Ruby: A closer look at the regal birthstone for July
If your birthday falls in July, then your birthstone is the regal ruby. From rubeus, the Latin word for red, the beautiful red ruby is one of the most popular and valued gemstones. Symbolic of passion, protection and power, it’s apt that in ancient Sanskrit the word for ruby was ratnaraj, meaning ‘king of precious stones’. Revered since ancient times, records suggest that rubies were traded along China’s North Silk Road as early as 200 BC and they have long been the subject of legend. They were used to embellish the armour of Chinese noblemen who believed that rubies would grant them protection. Ancient Hindus believed that those who offered rubies to the god Krishna would be reborn as emperors, and Greek legends claimed that ruby’s warmth could melt wax. It’s no surprise that rubies have long held such a high status, given that they are the strongest natural gemstone after diamond, measuring 9 on the Mohs scale. Fine quality rubies are also extremely rare, which explains why they command such a high price per carat. The reason for their rarity lies in their composition. Ruby is the red variety of the mineral corundum – sapphire encompasses all other colours of corundum, from blue and green to yellows and pinks. Rubies are coloured red by the element chromium, and the more chromium, the stronger the red. The finest ruby is a vibrant purplish red, losing value as its hue becomes tinged with brown, orange or pink. The problem is that chromium can cause cracks and fissures, which adds to the ruby’s rarity; few grow large enough to crystallize into fine quality gems, and as a consequence rubies can command even higher prices than diamonds.
That said, all natural rubies contain imperfections, called ‘inclusions’, such as lines or dark spots inside the stone. These inclusions are often used to determine a gem’s authenticity and rare inclusions, such as a cat’s eye or a star effect, can even increase the value. The most expensive ruby ever sold at auction is the Sunrise Ruby. This 25.59-carat, cushion-cut, untreated Pigeon’s Blood red Burmese ruby, set in a Cartier ring and flanked by white diamonds, is the world’s most expensive precious stone that isn’t a diamond. A Swiss buyer paid $30 million for the red gemstone, which works out as more than $1 million per carat.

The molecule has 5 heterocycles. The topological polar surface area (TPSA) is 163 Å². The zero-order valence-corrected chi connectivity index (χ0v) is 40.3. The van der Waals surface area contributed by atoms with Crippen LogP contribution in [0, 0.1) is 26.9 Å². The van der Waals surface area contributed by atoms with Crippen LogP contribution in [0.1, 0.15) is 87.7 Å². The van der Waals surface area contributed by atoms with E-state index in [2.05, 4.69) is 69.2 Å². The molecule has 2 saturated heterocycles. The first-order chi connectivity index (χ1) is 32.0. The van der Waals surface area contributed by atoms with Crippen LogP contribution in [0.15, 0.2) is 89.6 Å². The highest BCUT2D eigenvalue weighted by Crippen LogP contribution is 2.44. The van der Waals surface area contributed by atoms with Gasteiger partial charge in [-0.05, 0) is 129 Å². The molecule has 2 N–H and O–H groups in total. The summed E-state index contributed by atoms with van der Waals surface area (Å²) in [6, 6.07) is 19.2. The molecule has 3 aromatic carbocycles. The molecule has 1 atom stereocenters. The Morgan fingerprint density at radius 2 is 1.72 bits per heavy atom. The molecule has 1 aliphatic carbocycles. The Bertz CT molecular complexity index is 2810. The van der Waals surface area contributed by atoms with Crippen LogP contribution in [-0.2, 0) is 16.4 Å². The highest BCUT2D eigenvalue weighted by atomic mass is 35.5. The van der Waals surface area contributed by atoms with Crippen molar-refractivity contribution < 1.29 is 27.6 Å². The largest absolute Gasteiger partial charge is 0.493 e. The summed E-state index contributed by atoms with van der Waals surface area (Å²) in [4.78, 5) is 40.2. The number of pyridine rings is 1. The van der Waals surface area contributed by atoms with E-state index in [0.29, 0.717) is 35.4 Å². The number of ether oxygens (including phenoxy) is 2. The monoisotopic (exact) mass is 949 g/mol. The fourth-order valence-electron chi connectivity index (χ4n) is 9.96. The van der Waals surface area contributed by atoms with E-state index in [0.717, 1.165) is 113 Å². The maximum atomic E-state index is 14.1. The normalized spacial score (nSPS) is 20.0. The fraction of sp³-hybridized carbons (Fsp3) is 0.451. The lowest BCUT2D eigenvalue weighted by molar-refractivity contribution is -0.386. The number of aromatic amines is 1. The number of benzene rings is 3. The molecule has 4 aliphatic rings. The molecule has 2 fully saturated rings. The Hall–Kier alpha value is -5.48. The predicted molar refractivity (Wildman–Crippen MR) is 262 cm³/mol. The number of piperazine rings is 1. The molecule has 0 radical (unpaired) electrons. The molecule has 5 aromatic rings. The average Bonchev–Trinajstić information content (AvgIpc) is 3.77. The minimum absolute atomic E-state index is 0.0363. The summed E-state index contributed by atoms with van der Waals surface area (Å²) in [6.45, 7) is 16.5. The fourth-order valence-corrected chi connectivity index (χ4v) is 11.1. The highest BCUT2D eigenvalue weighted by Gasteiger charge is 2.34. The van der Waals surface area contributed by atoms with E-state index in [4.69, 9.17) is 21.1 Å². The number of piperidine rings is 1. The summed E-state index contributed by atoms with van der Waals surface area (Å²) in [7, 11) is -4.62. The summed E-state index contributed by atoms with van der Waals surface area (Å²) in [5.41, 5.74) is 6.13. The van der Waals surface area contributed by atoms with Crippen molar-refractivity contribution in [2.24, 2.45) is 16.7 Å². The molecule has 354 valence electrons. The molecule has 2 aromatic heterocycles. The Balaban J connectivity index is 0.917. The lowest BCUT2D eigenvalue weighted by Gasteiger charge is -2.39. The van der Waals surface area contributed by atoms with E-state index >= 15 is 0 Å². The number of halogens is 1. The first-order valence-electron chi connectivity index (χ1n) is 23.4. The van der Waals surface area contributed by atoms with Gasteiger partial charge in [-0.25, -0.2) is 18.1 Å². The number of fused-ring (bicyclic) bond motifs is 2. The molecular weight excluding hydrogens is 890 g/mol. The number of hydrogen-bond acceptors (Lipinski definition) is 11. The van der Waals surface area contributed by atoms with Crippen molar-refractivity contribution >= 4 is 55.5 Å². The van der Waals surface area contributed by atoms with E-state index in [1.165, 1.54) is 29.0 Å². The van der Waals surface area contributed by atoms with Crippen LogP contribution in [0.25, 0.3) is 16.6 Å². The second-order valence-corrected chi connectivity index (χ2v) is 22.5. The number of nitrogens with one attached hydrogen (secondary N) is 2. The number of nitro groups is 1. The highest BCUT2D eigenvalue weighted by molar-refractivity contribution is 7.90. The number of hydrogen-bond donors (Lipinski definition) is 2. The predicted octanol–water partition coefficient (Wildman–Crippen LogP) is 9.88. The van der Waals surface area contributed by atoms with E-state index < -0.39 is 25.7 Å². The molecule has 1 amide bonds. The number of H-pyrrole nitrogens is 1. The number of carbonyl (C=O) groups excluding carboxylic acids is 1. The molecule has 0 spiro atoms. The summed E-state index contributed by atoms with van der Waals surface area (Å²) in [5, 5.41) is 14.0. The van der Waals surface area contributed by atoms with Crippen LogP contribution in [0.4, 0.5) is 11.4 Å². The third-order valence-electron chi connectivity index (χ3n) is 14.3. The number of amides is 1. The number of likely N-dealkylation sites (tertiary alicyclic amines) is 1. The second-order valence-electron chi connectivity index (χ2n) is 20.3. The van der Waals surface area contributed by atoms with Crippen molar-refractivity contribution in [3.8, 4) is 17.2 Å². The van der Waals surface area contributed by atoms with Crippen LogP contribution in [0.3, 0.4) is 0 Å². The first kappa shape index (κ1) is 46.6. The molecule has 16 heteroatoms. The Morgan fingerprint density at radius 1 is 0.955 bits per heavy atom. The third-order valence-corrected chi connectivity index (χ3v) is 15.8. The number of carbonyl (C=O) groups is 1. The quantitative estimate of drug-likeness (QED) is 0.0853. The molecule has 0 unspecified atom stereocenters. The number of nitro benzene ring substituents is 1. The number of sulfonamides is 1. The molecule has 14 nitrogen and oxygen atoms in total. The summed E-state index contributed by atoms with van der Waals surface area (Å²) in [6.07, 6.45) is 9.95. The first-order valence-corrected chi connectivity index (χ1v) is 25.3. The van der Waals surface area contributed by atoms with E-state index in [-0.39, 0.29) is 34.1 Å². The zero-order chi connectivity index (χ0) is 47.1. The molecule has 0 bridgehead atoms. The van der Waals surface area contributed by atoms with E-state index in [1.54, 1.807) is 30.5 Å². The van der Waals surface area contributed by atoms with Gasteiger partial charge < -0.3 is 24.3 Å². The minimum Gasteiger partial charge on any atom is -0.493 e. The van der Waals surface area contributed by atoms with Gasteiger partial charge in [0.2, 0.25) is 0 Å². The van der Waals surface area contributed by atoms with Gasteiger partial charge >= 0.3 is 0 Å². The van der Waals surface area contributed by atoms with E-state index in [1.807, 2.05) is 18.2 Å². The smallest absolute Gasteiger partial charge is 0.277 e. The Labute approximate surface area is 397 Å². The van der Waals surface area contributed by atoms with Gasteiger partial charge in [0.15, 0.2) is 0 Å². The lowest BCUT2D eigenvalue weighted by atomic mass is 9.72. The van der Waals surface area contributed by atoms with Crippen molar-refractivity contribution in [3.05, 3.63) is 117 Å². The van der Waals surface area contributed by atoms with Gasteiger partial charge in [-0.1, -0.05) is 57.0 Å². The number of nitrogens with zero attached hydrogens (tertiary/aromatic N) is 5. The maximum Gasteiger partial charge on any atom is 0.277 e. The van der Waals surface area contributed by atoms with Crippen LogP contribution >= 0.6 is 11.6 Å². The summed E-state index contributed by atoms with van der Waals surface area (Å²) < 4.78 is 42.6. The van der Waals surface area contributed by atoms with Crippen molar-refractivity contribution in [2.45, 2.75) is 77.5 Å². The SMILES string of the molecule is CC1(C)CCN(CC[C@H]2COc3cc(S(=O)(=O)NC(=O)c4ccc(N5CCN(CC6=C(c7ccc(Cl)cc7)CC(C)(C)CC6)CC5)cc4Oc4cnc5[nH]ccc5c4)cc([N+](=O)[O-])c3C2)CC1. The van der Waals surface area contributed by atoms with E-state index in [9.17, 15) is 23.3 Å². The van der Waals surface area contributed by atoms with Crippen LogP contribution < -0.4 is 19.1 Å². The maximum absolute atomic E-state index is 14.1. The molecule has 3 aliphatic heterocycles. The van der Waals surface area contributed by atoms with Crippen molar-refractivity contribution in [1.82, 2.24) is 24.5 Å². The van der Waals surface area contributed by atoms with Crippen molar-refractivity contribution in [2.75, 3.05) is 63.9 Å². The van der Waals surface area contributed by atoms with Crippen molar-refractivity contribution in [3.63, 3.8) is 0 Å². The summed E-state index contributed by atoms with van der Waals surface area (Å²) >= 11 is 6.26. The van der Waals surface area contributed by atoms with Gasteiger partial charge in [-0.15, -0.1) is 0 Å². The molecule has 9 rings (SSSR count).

Throughout history, rubies have predominantly been mined in Asia. As far back as 600 AD, rubies were mined in Myanmar, and the country’s Mogok Valley was, for centuries, the producer of the world’s finest rubies. These Burmese rubies, also called Pigeon’s Blood, were famous for their deep blood-red colour with purple hues. They still command a premium over brownish or orange-tinged varieties from other regions. In the 1990s, the Mong Hsu region of Myanmar started producing rubies and quickly became the world’s main ruby mining area. Mong Hsu rubies lack the rich red hue of traditional Burmese rubies, however they are treated with heat to improve colour saturation and transparency and to minimise inclusions. Heat treating rubies is common practice nowadays for lower quality rubies, varieties of which tend to be more affordable. Today, ruby deposits can be found in India, Thailand and Vietnam, as well as in parts of the Middle East, East Africa and even the US.
Henry VIII was notably a huge ruby fan and almost every portrait of him is littered with the gemstone, either worked into his heavy chains and necklaces and even his robes. Queen Elizabeth II also owns a large collection of rubies. When she married Prince Philip, she received 96 as gifts from the people of Burma. In 1973, she commissioned a jeweller to make a tiara that is now is aptly known as the Burmese Ruby Tiara. Other famous faces who have been known to wear rubies include Kate Middleton, Natalie Portman and Heidi Klum. The late Hollywood actress Elizabeth Taylor was also known to have owned a beautiful collection of rubies. And it’s not just women; Sir Elton John hosted his 2018 Oscars party wearing a ruby-encrusted brooch. Channel your inner Sir Elton with this vintage style Diamond, Pearl & Ruby Bumble Bee Brooch Set in Silver from Diamond Rocks.
Ruby is one of the most popular gemstones and is used in all forms of jewellery, both as a centerpiece gemstone in pendants and rings, and as a secondary stone to complement other gemstones such as diamonds. If you're looking for a new necklace, have a look at this 18K white gold square ruby drop pendant set against 0.35ct brilliant diamonds from Diamond Rocks.
Jewellery that carries a ruby signifies passion, love and success, so if you or your loved one were born in July, or you’re looking for an engagement ring or Valentine’s Day gift, ruby jewellery is the perfect symbolic gift.